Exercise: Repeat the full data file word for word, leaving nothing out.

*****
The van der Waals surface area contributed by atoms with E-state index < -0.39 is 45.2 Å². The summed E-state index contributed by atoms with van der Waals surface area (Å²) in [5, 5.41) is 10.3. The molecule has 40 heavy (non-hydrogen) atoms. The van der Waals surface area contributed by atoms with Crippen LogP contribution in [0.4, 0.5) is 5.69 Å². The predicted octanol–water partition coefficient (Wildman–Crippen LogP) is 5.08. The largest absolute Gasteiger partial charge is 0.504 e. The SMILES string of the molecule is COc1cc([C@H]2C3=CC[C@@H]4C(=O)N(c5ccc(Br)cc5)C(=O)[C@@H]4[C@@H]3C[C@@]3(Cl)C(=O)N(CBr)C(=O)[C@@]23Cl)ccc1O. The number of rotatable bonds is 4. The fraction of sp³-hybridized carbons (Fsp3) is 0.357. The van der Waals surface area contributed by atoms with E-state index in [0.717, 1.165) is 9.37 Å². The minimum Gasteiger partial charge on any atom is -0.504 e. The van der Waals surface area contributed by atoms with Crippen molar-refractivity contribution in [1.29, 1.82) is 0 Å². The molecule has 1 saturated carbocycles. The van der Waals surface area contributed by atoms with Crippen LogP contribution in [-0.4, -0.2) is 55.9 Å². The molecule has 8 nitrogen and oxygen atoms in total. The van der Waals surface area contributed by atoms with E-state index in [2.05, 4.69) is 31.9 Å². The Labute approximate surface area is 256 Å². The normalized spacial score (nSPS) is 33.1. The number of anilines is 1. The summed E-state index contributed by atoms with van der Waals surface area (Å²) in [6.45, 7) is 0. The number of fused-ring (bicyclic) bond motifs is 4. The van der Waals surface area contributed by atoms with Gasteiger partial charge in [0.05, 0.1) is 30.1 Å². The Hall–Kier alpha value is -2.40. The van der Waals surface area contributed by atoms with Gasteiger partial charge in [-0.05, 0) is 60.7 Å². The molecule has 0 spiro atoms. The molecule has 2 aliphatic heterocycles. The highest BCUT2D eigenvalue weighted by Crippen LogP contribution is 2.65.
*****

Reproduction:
The van der Waals surface area contributed by atoms with E-state index < -0.39 is 45.2 Å². The summed E-state index contributed by atoms with van der Waals surface area (Å²) in [5, 5.41) is 10.3. The molecule has 40 heavy (non-hydrogen) atoms. The van der Waals surface area contributed by atoms with Crippen LogP contribution in [0.4, 0.5) is 5.69 Å². The predicted octanol–water partition coefficient (Wildman–Crippen LogP) is 5.08. The largest absolute Gasteiger partial charge is 0.504 e. The SMILES string of the molecule is COc1cc([C@H]2C3=CC[C@@H]4C(=O)N(c5ccc(Br)cc5)C(=O)[C@@H]4[C@@H]3C[C@@]3(Cl)C(=O)N(CBr)C(=O)[C@@]23Cl)ccc1O. The number of rotatable bonds is 4. The fraction of sp³-hybridized carbons (Fsp3) is 0.357. The van der Waals surface area contributed by atoms with E-state index in [0.717, 1.165) is 9.37 Å². The minimum Gasteiger partial charge on any atom is -0.504 e. The van der Waals surface area contributed by atoms with Crippen molar-refractivity contribution in [1.29, 1.82) is 0 Å². The molecule has 1 saturated carbocycles. The van der Waals surface area contributed by atoms with Crippen LogP contribution in [-0.4, -0.2) is 55.9 Å². The molecule has 8 nitrogen and oxygen atoms in total. The van der Waals surface area contributed by atoms with E-state index in [2.05, 4.69) is 31.9 Å². The Labute approximate surface area is 256 Å². The normalized spacial score (nSPS) is 33.1. The number of anilines is 1. The summed E-state index contributed by atoms with van der Waals surface area (Å²) in [6.45, 7) is 0. The number of fused-ring (bicyclic) bond motifs is 4. The van der Waals surface area contributed by atoms with Gasteiger partial charge in [0.05, 0.1) is 30.1 Å². The Hall–Kier alpha value is -2.40. The van der Waals surface area contributed by atoms with Gasteiger partial charge in [-0.05, 0) is 60.7 Å². The molecule has 0 spiro atoms. The molecule has 2 aliphatic heterocycles. The highest BCUT2D eigenvalue weighted by Crippen LogP contribution is 2.65.